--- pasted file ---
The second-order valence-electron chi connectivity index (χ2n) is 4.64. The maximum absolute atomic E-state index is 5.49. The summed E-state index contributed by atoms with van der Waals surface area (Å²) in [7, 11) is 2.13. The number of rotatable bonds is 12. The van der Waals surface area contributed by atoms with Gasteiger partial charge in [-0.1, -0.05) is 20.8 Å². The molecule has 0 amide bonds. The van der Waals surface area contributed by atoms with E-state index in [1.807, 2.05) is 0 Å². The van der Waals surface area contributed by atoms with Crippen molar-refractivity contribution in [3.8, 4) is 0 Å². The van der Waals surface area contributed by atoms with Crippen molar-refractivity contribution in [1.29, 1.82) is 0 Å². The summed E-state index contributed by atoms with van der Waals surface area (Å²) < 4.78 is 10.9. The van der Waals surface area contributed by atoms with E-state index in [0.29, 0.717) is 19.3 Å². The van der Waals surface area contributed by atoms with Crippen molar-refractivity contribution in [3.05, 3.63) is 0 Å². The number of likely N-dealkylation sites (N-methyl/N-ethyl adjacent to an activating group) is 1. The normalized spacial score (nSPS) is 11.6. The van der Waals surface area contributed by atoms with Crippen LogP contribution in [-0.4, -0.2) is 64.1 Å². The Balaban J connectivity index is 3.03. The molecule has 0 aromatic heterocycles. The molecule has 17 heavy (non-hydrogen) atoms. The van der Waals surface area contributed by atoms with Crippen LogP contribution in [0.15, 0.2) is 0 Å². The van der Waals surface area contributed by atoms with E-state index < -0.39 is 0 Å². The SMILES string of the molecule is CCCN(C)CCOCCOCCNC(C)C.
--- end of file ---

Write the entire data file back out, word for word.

The second-order valence-electron chi connectivity index (χ2n) is 4.64. The maximum absolute atomic E-state index is 5.49. The summed E-state index contributed by atoms with van der Waals surface area (Å²) in [7, 11) is 2.13. The number of rotatable bonds is 12. The van der Waals surface area contributed by atoms with Gasteiger partial charge in [-0.1, -0.05) is 20.8 Å². The molecule has 0 amide bonds. The van der Waals surface area contributed by atoms with E-state index in [1.807, 2.05) is 0 Å². The van der Waals surface area contributed by atoms with Crippen molar-refractivity contribution in [3.8, 4) is 0 Å². The van der Waals surface area contributed by atoms with Crippen molar-refractivity contribution in [1.29, 1.82) is 0 Å². The summed E-state index contributed by atoms with van der Waals surface area (Å²) < 4.78 is 10.9. The van der Waals surface area contributed by atoms with E-state index in [0.29, 0.717) is 19.3 Å². The van der Waals surface area contributed by atoms with Crippen molar-refractivity contribution in [3.05, 3.63) is 0 Å². The number of likely N-dealkylation sites (N-methyl/N-ethyl adjacent to an activating group) is 1. The normalized spacial score (nSPS) is 11.6. The van der Waals surface area contributed by atoms with Crippen LogP contribution in [-0.4, -0.2) is 64.1 Å². The Balaban J connectivity index is 3.03. The molecule has 0 aromatic heterocycles. The molecule has 17 heavy (non-hydrogen) atoms. The van der Waals surface area contributed by atoms with Crippen LogP contribution in [0.15, 0.2) is 0 Å². The van der Waals surface area contributed by atoms with E-state index < -0.39 is 0 Å². The SMILES string of the molecule is CCCN(C)CCOCCOCCNC(C)C.